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How Contractors Arrest Niger Delta Development

How Contractors Arrest Niger Delta Development

 -Masterweb Reports
(Submission By Ifeatu Agbu)
 

It is bad enough that out of the N4.749 trillion budget estimate of the Federal Government, 72 per cent is going for recurrent expenditure, leaving only 28 per cent to finance development projects. The thought that there could be another bad news for the economy when it comes to implementing the budget is even more depressing. The budget estimates have set out the parameters for another cycle of economic activities that would hopefully drive the engine of growth and development. Unfortunately, the road to success is paved with corruption in high and low places. And that is just the right milieu for dubious contractors to ply their trade and throw spanners in the wheels of progress.
 
The Nigerian environment seems to be a fertile ground for briefcase contractors who see government contracts as their own share of the national cake. For them, the contractual obligation to deliver the jobs on schedule and according to specifications is hogwash. What these contractors, who are unfortunately many, do is tantamount to arresting the development of the country.
 
This is one challenge all development agencies in the country should tackle frontally. Indeed, in some cases, it calls for emergency measures. It is, therefore, not surprising that the Niger Delta Development Commission, NDDC, is already taking steps to check the excesses of contractors who would like to eat their cake without contributing to its baking.
 
The NDDC Managing Director, Dr. Christian Oboh, has fired a warning shot to erring contractors engaged by the commission. He charged them to either perform or be prosecuted. To those that have achieved 70 per cent in project execution, he ordered: “deliver by the end of March 2012 or face the wroth of the law.” “Those who work, we shall pay, I want you to deliver between now and March, I’m ready to pay you if only you will deliver, you must also be prepared to sign undertaking because if you don’t deliver, the law will come after you” he declared.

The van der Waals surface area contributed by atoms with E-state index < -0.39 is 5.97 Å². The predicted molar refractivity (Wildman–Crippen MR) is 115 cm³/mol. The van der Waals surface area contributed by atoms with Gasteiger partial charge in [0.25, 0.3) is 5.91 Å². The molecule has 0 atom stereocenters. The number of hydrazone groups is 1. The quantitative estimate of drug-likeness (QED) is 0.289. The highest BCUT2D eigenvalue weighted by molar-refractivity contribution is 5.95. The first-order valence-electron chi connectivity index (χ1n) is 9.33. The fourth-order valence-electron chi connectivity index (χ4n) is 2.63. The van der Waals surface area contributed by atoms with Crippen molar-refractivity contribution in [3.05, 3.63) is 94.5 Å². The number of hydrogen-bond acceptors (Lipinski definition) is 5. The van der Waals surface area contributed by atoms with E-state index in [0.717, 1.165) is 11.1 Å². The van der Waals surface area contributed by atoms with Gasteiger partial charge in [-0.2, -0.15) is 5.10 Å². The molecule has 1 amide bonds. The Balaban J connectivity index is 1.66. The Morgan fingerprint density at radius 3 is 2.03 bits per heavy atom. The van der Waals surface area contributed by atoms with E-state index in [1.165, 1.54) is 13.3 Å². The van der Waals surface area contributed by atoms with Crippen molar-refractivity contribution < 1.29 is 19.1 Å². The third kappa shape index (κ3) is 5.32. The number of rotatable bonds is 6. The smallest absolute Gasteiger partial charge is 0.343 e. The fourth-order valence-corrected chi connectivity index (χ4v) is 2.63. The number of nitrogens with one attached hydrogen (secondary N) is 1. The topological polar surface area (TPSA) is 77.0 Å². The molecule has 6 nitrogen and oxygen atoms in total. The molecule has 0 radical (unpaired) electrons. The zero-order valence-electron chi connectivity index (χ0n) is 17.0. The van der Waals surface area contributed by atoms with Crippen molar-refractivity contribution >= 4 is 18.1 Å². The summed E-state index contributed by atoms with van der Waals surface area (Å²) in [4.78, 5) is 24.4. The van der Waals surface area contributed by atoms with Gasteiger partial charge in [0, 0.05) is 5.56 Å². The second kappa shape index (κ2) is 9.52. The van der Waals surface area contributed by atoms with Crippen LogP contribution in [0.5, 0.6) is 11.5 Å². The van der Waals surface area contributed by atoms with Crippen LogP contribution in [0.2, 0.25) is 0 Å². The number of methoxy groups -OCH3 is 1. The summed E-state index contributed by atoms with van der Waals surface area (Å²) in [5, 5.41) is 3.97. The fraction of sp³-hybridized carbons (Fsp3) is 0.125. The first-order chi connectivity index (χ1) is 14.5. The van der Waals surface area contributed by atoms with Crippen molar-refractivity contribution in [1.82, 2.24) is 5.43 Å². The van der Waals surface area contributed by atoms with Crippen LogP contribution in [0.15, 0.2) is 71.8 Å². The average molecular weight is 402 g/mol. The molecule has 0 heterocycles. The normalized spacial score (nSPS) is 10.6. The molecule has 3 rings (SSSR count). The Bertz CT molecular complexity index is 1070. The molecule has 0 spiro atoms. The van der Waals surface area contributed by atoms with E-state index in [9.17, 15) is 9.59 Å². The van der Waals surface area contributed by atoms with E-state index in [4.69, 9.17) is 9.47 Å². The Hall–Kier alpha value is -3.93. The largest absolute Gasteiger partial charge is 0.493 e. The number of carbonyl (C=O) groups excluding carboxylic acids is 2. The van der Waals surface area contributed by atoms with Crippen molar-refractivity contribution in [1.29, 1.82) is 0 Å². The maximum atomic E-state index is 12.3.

The marching order from the NDDC boss, only amplifies an earlier Presidential directive. President Goodluck Jonathan had warned that his administration would order law enforcement agencies to apprehend contractors identified as having defaulted after receiving funds to execute NDDC projects. The president’s warning came after he received the reports of the NDDC Presidential Monitoring Committee late last year.
 
No doubt, the problem of non-performing contractors is a national malaise. However, its effect on the development of the Niger Delta region is more disturbing because if developmental projects in the region are sabotaged, it would have a direct consequence on the wealth of the nation, oil being the live-wire of the economy. Of course, we have to keep in mind that the Federal Government’s 2012 budget is based on 2.48 million barrel per day (MBPD) and this can only be realistic if the peace brought by the amnesty programme is sustained. To maintain and sustain the peace, the gains of the amnesty must be complemented with visible and concrete development of the region. This is where the NDDC comes in. As the most visible executing arm of the central government, it must be seen by all to be making the difference in the Niger Delta.
 
For government and its agencies to get value for money spent on projects, contractors must be held accountable by both the executive and the legislature. It is not a task for only one arm of government. The lawmakers should be interested in knowing how projects are executed to ensure that they meet the required specifications and that they are completed within the agreed time lines. The era of collecting money and abandoning projects should be over, if we have proper monitoring and oversight by the appropriate authorities.